The Defense Industry's Grand Bargain
Or, how we agreed to cut spending and export the bomb.
Translated from Washington-speak, the trite phrase "grand bargain" is basically a trumped up label for what used to be called compromise - though, even that's being charitable. In the current vernacular, it means Congress enacting big cuts to programs Americans don't want cut in exchange for small tax changes that lots of citizens support - but that Corporate America hates. In other words, the phrase is designed to put a cheery label on another heist. The only thing "grand" about such a bargain is the fact that proles get thrown a few bones (which, to be fair, is unusual these days).
Lately, of course, we've been told that any "grand bargain" is - to use yet another "Double Down"-esque cliche - "off the table." Evidently, Democratic lawmakers' eagerness to betray their old "lockbox" promises and join Republicans in slashing Social Security is not enough to get Republicans to even discuss ending massive corporate subsidies written into the tax code. In quite bizarre fashion, the GOP's undying fealty to those subsidies is effectively protecting fixed-income seniors from getting another financial kick in the dentures.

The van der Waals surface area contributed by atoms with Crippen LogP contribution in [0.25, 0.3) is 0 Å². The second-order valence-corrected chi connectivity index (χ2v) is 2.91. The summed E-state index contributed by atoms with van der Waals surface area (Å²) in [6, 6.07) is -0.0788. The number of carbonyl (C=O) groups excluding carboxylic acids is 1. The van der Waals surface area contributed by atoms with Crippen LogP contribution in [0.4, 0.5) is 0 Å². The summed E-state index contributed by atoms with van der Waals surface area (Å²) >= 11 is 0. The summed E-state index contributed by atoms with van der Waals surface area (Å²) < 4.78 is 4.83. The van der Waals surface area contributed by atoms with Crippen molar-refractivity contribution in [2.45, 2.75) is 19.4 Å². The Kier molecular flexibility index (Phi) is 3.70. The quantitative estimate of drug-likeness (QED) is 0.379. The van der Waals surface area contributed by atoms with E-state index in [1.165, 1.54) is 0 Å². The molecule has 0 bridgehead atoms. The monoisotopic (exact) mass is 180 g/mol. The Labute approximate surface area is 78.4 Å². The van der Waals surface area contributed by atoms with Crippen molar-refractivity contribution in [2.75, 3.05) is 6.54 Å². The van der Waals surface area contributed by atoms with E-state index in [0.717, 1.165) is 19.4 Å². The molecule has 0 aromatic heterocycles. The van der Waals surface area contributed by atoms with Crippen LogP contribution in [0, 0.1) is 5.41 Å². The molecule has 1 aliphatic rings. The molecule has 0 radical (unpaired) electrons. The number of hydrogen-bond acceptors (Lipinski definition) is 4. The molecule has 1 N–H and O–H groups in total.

The sound and fury over the prospect of this particular "grand bargain" will no doubt attract all the attention over the next few months. Yet, there is another grand bargain that is already being implemented by Washington's national security elites - and this bargain is being felt across the globe.
The story of this other grand bargain starts, as every current political story seems to, with the Tea Party.
While the D.C. punditburo smugly declared the Tea Party-engineered government shutdown an ideological loss for the right, it unfortunately was the opposite. Conservatives managed to make once-controversial sequester cuts the new White House-approved baseline from which future budget negotiations now start. That kind of institutionalized austerity is a huge victory for the right's drown-government-in-the-bathtub ideologues.